Monday, December 27, 2010

Happy Kwanzaa & New Year

Hey Everybody - Let's give a big applause for 2011, who couldn't get here soon enough!

As we move into the New Year, we will be letting go of the past and welcoming the new. One thing that I hope we do not easily let go is the way we all came together to show love and support for teenagers who feel our nation's pain at their very core.

In the spirit of Christmas:

"I have shown you all things, how in your work you ought to support the weak, and to remember the words of Jesus, when he said it is more blessed to give than to receive. The most sorrowful words that he spoke were that we should see his face no more." Acts 20:35-38

In the spirit of Kwanzaa:

Ubuntu, or Umoja (Unity - the first principle of Kwanzaa) is not, 'I think therefore I am.' It says rather: 'I am a human because I belong. I participate. I share'... In essence, I am because you are." - Secretary of State Hillary Clinton
It is in this spirit of unity that I hope we can reflect on what it means for Lesbians, Gay Men and the Transgendered to be left out of the dialogue on Human Rights at the Global level by the United Nations. We have only one weapon in the fight to protect children from another holocaust beginning in Uganda or Lithuania because of misguided prophets of doom like Scott Lively. Our weapon is 'obuntu bulamu'.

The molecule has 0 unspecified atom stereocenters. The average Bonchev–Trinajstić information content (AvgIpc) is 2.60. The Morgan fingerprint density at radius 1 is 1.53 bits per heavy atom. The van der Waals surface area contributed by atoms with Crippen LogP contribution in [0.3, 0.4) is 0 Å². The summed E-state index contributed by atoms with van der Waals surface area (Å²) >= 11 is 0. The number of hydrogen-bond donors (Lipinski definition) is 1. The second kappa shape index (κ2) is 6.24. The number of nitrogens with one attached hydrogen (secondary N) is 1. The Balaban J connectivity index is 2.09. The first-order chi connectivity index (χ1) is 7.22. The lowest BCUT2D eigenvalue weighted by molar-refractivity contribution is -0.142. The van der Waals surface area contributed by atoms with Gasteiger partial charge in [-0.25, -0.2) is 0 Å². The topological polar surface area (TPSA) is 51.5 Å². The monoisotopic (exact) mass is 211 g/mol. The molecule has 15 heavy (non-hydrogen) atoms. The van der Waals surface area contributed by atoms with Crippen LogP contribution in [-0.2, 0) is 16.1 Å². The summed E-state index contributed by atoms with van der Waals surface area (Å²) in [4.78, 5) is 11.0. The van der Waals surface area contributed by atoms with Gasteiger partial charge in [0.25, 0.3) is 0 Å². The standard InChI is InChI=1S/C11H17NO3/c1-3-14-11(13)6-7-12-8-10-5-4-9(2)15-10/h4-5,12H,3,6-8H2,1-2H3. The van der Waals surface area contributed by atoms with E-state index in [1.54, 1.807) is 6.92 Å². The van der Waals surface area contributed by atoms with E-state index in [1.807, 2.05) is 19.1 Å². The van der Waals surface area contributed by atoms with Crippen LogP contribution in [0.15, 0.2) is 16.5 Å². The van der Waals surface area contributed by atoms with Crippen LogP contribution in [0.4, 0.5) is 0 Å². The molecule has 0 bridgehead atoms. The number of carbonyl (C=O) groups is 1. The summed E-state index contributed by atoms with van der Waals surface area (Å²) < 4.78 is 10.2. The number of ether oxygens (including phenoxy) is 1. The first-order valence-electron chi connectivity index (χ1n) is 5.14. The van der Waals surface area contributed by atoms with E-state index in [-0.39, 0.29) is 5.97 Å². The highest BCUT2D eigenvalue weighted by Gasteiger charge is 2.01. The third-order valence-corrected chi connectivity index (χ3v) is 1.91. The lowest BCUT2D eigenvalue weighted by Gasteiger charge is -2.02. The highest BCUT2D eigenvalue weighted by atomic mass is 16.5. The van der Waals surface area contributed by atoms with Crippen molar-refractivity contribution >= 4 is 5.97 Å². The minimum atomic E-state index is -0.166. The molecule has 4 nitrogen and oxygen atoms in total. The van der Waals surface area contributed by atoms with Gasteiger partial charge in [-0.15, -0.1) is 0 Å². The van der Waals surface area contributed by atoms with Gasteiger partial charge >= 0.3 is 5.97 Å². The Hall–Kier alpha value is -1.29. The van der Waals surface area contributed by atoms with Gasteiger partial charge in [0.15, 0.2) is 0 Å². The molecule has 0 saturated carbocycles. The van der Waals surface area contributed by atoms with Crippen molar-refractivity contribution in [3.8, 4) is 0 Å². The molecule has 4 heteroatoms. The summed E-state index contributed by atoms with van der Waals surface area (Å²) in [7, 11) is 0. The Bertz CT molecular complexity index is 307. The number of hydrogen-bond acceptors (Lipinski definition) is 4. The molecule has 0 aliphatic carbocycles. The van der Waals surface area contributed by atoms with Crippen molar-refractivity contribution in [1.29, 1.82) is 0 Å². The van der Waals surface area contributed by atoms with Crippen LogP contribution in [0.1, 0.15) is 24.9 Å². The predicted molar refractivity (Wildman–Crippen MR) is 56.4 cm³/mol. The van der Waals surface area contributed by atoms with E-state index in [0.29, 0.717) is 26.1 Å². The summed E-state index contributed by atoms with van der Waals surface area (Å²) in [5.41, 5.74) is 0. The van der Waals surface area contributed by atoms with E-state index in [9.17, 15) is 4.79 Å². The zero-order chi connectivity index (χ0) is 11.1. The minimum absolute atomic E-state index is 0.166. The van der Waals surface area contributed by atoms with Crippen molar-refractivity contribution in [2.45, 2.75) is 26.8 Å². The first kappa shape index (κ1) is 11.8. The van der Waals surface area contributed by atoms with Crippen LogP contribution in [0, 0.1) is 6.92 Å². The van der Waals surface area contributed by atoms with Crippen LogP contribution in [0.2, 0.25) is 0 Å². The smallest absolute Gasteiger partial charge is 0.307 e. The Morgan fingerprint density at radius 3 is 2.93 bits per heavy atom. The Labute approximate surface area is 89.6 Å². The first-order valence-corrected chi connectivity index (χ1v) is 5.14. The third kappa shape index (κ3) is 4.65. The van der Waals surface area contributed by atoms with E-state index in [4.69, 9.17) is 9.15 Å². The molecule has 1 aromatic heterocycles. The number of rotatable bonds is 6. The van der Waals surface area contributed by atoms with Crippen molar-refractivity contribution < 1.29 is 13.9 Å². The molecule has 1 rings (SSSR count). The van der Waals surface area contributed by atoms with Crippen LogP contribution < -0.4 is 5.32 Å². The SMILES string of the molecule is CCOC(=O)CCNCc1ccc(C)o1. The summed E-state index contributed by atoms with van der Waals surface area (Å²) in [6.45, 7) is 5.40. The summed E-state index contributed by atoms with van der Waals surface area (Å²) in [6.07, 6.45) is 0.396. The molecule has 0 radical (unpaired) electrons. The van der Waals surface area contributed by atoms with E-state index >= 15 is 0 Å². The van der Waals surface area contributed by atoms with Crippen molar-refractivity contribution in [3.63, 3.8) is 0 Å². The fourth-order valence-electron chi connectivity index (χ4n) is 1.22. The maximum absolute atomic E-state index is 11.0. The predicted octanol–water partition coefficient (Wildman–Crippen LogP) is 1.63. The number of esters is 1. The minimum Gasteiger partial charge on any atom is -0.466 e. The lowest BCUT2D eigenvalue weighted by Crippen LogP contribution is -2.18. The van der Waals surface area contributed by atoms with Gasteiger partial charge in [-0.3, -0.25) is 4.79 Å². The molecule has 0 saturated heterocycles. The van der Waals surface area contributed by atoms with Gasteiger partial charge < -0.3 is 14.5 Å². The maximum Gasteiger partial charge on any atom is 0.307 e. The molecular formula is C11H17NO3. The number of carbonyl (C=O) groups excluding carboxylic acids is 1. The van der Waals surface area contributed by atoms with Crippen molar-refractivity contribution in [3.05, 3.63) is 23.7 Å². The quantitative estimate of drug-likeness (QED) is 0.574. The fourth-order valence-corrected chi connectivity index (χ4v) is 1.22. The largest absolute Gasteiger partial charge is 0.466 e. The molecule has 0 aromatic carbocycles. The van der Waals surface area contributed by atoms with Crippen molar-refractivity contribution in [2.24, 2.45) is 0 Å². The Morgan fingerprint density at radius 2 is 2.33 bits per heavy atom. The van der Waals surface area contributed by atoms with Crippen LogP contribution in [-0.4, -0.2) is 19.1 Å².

On SFGN - I listed "11 People Who Rocked Me Into Next Year" as a tip-of-the-hat to those whom have been fighting the good the fight lately. Please join me in appreciating your community and the people who work to tear the walls down between us.

11 People Who Rocked Me Into The New Year - #03: Asher Brown – There were as many as 12 gay kids who committed suicide in rapid succession and it was to be expected that the mainstream media would collect the easy ratings and move on as soon as any other news story emerged. This is of course part of the larger problem that these troubled kids face. Asher Brown, age 13, was one of the most perplexing of the cases and he was the boy that touched my heart and finally brought me to tears. His adorable smiling photo does not easily connect with the story of poverty, out-casting, bullying and reckless disregard that stole this child from his parents and the nation at large. I don’t easily make heroes out of victims, but in this case, I gladly accept this kid as a hero because he inspired me to make the rights of kids a priority in my life.

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